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Ehud Olmert's improbable premiership is fast approaching its sad, premature and abrupt end. Though he will not go down without a fight, and while he can be counted on to attack his critics with all the verbal darts he so impressively hurled at Hizbullah, Olmert is likely to learn that just as his eloquence could not finish off Nasrallah, it will not suffice to save his own political career.
Too much has happened.
I don't know how many combat soldiers Olmert's immediate family has had in the battlefield, but Middle Israelis have had in this war countless relatives, neighbors, friends and colleagues whose very deployment, not to mention the high number of casualties among them, deserved more than what Olmert delivered.
Strategically, Olmert's self-congratulatory rhetoric regarding "unprecedented" accomplishments first sounded premature, then proved unfounded. Yes, we have distanced Hizbullah from the border, killed many of its troops and damaged much of its firepower. Yet Nasrallah has survived what should have been his last day, and is now busy further radicalizing the Arab world and undoing the already disappointing French-American deal for south Lebanon. Even more ominously, Olmert is showing no signs of conceding that convergence, the plan with which he paraded like a peacock in major capitals soon after his election, has now been exposed as an utterly futile idea.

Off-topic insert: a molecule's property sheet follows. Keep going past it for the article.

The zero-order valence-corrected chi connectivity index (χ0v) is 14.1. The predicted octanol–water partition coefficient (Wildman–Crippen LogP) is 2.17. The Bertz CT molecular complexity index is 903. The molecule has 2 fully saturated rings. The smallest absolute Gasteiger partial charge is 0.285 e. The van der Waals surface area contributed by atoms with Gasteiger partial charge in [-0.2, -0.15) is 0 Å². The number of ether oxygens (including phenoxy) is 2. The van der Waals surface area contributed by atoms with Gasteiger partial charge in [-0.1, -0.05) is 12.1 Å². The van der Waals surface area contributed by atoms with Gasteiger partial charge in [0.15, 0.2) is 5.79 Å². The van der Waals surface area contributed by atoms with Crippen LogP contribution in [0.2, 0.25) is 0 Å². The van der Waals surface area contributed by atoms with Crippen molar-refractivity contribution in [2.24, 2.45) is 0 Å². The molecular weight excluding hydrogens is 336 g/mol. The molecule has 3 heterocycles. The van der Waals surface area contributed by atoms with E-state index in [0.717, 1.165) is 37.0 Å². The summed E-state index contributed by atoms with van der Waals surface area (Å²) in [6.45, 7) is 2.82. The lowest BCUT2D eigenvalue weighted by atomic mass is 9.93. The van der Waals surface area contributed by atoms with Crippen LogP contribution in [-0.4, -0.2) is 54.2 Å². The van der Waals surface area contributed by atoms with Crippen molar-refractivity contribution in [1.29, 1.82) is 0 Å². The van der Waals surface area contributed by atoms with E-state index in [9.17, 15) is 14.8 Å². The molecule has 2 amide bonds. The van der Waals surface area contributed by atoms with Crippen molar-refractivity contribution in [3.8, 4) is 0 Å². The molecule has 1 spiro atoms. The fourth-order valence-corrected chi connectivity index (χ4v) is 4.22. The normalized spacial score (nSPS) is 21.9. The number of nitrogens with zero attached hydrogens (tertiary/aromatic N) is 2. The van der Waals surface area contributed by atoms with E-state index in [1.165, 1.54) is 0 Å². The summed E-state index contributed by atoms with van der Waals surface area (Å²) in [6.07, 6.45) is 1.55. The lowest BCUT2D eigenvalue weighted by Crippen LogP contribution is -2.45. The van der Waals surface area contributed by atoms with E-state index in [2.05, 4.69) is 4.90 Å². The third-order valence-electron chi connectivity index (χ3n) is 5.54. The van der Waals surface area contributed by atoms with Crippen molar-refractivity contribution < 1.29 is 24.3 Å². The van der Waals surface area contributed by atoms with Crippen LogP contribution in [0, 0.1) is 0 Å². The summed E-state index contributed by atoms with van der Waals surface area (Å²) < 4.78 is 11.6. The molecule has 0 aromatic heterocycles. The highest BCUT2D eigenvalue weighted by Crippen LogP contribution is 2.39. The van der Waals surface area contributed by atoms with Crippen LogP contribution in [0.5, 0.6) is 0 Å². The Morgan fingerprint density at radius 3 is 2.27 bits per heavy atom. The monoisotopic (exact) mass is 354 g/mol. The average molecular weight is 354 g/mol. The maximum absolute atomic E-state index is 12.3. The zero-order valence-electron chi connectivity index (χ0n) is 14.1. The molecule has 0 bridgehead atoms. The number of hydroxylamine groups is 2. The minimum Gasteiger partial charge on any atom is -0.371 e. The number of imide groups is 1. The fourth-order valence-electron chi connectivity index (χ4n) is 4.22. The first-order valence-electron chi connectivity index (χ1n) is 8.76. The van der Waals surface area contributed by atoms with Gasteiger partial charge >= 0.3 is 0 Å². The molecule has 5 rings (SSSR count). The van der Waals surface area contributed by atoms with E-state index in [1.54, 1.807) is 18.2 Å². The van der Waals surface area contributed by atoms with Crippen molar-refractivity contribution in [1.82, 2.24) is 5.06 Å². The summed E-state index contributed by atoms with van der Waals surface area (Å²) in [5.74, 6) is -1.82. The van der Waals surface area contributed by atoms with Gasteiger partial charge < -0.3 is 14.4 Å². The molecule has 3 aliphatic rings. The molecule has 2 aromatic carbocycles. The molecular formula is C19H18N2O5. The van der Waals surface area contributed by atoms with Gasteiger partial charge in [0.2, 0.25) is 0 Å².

Militarily, our performance has been inconsistent and chaotic. Judging by his pronouncements surrounding the effective removal of OC Northern Command Maj.-Gen. Udi Adam, Olmert may be planning to blame the military for the war's disappointing stewardship. It's a strategy he had better avoid.
BACK IN SPRING '67 Levi Eshkol held the military's horses for three nerve-wracking weeks, resisting the pressures, abuse and bellicosity of machos like Ariel Sharon and Ezer Weizman, because he would not wage war until absolutely confident that the IDF knew what it was doing. Olmert, who failed to follow this example before the war, is now emulating Golda Meir, whose insistence after the '73 debacle that she had merely followed her generals' advice made her lose even more face with an already fuming public.
Olmert would do well to understand that this war's many military failures - from the over-reliance on air power through the procrastination with the ground offensive to the shortage in imaginative attacks and logistical delivery - were his.
Even more scandalous was his government's administrative autism. The initial failure to even recognize the need to feed and relocate the bombardments' intended targets, and the eventual arrival of private enterprise in this vacuum, cannot be ascribed to the military. The failure is all this government's, leaving us no choice but to conclude that Olmert simply did not take into account a scenario whereby so many rockets are fired for so long at so many Israelis.
In the past, the Israeli public responded furiously, and deposed prime ministers, for a lot less than all this. The question, therefore, is not whether Olmert will survive this crisis, but what will follow once he is made to pay for the frivolity, escapism, elitism, opportunism, hedonism and conceit with which he has been frequently associated.
THE MORE likely winner to emerge from the current mayhem is Binyamin Netanyahu, particularly if he manages to mend walls with Avigdor Lieberman, whose exclusion from this government Olmert must now lament.
The Netanyahu-Lieberman brand of secular conservatism, which blends a concern for Israel's demographic balance with a deep suspicion of its neighbors, can now be expected to win over more hearts. Millions of Israelis have just been through an experience that can lead them nowhere but rightward. Olmert can certainly forget about obtaining even a wry smile from the thousands of immigrants who've spent the past weeks fathoming smoke pillars and sustaining boom after boom in working-class neighborhoods across the North. Those are now all the New Right's to keep.